Yesterday, I had the pleasure of attending Virginia Tech’s Conference on Teaching Large Classes, where ILED Director Bucky Dodd and I presented a session on “Practical Teaching Tools and Models.”
Our session focused on learning environment modeling and showed participants how, with a visual design language like LEML, they could design useful learning solutions and patterns for their courses. After a brief overview of the LEML tools, attendees worked in groups to design blended activities for their large-enrollment courses.
In my group, Keith Harrison from North Carolina State University suggested that a learner-creation activity would help students gain mastery over concepts they struggle with. The group decided that some type of student-created video demonstration would be a good artifact or evidence for the activity.
The group then worked to define the processes and practices that would led to this desired evidence. We agreed that the activity should be iterative – if students are creating a video to show mastery of something for which they initially have a weak understanding, we want to provide multiple feedback possibilities to guide their understanding and work.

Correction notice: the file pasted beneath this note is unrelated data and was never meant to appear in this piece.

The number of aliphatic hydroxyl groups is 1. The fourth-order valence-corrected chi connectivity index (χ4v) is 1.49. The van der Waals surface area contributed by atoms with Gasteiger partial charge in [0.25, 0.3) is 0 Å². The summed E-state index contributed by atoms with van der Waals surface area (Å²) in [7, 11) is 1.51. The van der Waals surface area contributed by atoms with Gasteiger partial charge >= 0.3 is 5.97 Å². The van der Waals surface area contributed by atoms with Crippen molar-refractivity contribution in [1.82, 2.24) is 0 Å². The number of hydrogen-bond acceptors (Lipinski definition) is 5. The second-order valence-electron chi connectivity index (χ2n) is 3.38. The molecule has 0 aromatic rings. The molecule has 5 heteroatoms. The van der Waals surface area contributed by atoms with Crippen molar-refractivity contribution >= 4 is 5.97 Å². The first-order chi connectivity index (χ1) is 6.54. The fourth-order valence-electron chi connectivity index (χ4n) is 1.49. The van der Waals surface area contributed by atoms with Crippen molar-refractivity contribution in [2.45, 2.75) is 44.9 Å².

Our solution to the feedback requirement was to create a set of iterative steps for creating the videos, with peer or peer-and-instructor feedback provided in each step. Note that this work will all occur online and asynchronously, outside the classroom.
Having established our evidence and process, we then discussed how we might integrate the activity into the actual classroom flow. We accomplished this by having students engage in group discussions about their concepts and projects.
We finished our model by including a section at the beginning to address the need for clear project instructions, and we added our contexts.
The great thing about this design is that it was conceptualized and created with less than fifteen minutes by complete strangers who teach in different disciplines.